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CNN LIVE EVENT/SPECIAL

New Security Measures Not Enough to Assure Passengers

Aired September 27, 2001 - 16:35   ET

THIS IS A RUSH TRANSCRIPT. THIS COPY MAY NOT BE IN ITS FINAL FORM AND MAY BE UPDATED.


THIS IS A RUSH TRANSCRIPT. THIS COPY MAY NOT BE IN ITS FINAL FORM AND MAY BE UPDATED.
CHEN: What is reaction at airports to Mr. Bush's new security proposals? To get a sense of that we go to the airport in San Francisco. CNN's Rusty Dornin is standing by there -- Rusty.

RUSTY DORNIN, CNN CORRESPONDENT: Joie, counters here at San Francisco airport are empty. We have been here about three hours. For most of that time you could roll a bowling ball down these counters and you wouldn't hit a soul. Now, apparently they have cut back the flights by 20 percent but most of those flights are going out half empty.

The airport officials say about 50 percent of passengers are flying with 50 percent fewer passengers than they were before the attacks. Now, while it was unanimous to the folks I talked to here about their applause of President Bush's efforts to bolster security, people were not so unanimous about whether it would encourage them to get on airplanes again and resume their old flying patterns. But of course there are always those that have no fear of flying.

(BEGIN VIDEO CLIP)

UNIDENTIFIED MALE: I didn't have any problem flying today. The security -- I came from Minnesota and the security was slower, longer lines but I think everybody is thankful for that. I wasn't afraid to fly, but I feel that the pilots should have more control over what is going on.

(END VIDEO CLIP)

DORNIN: Now, a couple of things that people I spoke to here found unsettling: One was that the National Guard, the armed soldiers may be patrolling airports. Some people feel that is sort of reminiscent of a police state. They didn't really want to see that happening. And of course, the other unsettling news was that two Air Force generals have been authorized to shoot down any commercial aircraft that is hijacked and endangering U.S. cities and many people find that sobering.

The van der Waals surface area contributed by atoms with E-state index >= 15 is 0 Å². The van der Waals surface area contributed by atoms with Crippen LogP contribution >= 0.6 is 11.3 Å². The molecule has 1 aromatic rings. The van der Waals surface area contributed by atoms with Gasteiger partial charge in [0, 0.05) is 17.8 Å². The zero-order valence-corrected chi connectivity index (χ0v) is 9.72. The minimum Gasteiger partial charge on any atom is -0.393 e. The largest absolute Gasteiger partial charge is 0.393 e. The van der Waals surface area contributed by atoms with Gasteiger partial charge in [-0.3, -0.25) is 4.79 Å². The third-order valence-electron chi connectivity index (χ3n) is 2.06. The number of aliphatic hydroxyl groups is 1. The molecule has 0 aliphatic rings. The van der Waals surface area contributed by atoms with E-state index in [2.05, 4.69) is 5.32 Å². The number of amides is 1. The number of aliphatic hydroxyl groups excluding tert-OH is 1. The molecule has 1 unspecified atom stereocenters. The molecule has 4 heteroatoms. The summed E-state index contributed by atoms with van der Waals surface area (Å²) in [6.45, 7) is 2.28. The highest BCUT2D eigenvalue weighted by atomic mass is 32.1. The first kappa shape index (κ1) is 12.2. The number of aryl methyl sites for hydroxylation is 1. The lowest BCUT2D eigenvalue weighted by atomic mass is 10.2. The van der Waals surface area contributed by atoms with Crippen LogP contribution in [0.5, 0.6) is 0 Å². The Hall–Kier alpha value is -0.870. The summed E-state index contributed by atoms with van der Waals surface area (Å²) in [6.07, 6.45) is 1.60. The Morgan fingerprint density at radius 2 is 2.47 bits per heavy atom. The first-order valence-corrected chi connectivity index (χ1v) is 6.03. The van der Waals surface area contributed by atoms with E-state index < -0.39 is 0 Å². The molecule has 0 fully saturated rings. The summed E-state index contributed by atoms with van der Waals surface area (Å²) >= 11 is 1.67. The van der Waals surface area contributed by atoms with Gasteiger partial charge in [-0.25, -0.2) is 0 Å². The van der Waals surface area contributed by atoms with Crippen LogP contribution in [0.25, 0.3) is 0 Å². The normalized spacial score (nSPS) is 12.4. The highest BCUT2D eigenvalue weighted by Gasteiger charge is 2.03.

(BEGIN VIDEO CLIP)

UNIDENTIFIED FEMALE: I think everybody is going to be nervous about that but we can't let this stop our economy and stop business and stop our lives.

DORNIN: So, it wouldn't stop you from getting on a flight?

UNIDENTIFIED FEMALE: I just quit my job because I got tired of all the traveling and the nightmare and changed so I wouldn't have to travel. The only reason I am traveling now is because I would like to get home to my father's funeral.

DORNIN: But will increased security measures encourage you to you fly more?

UNIDENTIFIED FEMALE: Not necessarily.

(END VIDEO CLIP)

DORNIN: That of course is not good news to airlines or airport officials. San Francisco is reporting that they may lose $85 million this year because of reduced revenues. Now again that is the domino effect because $8 million of that usually guess to the city of San Francisco in tax revenues and of course hotel taxes and things in this area for the smaller communities will also be down.

So you can really see the ripple effect that the fact that people may not get back on flights can cause -- Joie.

CHEN: Out at the airport in San Francisco, the domestic terminal there, CNN's Rusty Dornin.

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